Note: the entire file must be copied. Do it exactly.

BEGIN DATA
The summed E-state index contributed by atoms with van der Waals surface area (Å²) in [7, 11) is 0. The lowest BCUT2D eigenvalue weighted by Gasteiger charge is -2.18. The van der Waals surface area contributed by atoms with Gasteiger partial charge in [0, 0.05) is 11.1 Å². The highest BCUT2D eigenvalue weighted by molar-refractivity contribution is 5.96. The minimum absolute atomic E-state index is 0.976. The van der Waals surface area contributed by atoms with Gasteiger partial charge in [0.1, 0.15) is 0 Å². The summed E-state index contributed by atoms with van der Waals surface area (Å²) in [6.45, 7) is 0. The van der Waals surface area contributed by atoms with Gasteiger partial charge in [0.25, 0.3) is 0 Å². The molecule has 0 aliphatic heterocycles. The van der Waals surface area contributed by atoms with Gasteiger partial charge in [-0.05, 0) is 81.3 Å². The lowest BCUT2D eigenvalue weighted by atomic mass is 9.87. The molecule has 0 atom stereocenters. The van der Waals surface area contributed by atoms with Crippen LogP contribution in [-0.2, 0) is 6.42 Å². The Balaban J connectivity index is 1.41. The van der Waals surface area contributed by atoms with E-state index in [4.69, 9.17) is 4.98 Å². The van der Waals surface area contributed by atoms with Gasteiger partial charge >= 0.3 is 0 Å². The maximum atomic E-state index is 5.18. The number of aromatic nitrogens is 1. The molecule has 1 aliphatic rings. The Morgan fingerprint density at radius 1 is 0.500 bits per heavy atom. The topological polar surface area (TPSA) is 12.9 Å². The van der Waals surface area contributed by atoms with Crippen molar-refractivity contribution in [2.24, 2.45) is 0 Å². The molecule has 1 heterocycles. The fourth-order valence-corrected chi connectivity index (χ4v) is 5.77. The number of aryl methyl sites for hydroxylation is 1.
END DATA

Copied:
The summed E-state index contributed by atoms with van der Waals surface area (Å²) in [7, 11) is 0. The lowest BCUT2D eigenvalue weighted by Gasteiger charge is -2.18. The van der Waals surface area contributed by atoms with Gasteiger partial charge in [0, 0.05) is 11.1 Å². The highest BCUT2D eigenvalue weighted by molar-refractivity contribution is 5.96. The minimum absolute atomic E-state index is 0.976. The van der Waals surface area contributed by atoms with Gasteiger partial charge in [0.1, 0.15) is 0 Å². The summed E-state index contributed by atoms with van der Waals surface area (Å²) in [6.45, 7) is 0. The van der Waals surface area contributed by atoms with Gasteiger partial charge in [0.25, 0.3) is 0 Å². The molecule has 0 aliphatic heterocycles. The van der Waals surface area contributed by atoms with Gasteiger partial charge in [-0.05, 0) is 81.3 Å². The lowest BCUT2D eigenvalue weighted by atomic mass is 9.87. The molecule has 0 atom stereocenters. The van der Waals surface area contributed by atoms with Crippen LogP contribution in [-0.2, 0) is 6.42 Å². The Balaban J connectivity index is 1.41. The van der Waals surface area contributed by atoms with E-state index in [4.69, 9.17) is 4.98 Å². The van der Waals surface area contributed by atoms with Gasteiger partial charge >= 0.3 is 0 Å². The maximum atomic E-state index is 5.18. The number of aromatic nitrogens is 1. The molecule has 1 aliphatic rings. The Morgan fingerprint density at radius 1 is 0.500 bits per heavy atom. The topological polar surface area (TPSA) is 12.9 Å². The van der Waals surface area contributed by atoms with Crippen molar-refractivity contribution in [2.24, 2.45) is 0 Å². The molecule has 1 heterocycles. The fourth-order valence-corrected chi connectivity index (χ4v) is 5.77. The number of aryl methyl sites for hydroxylation is 1.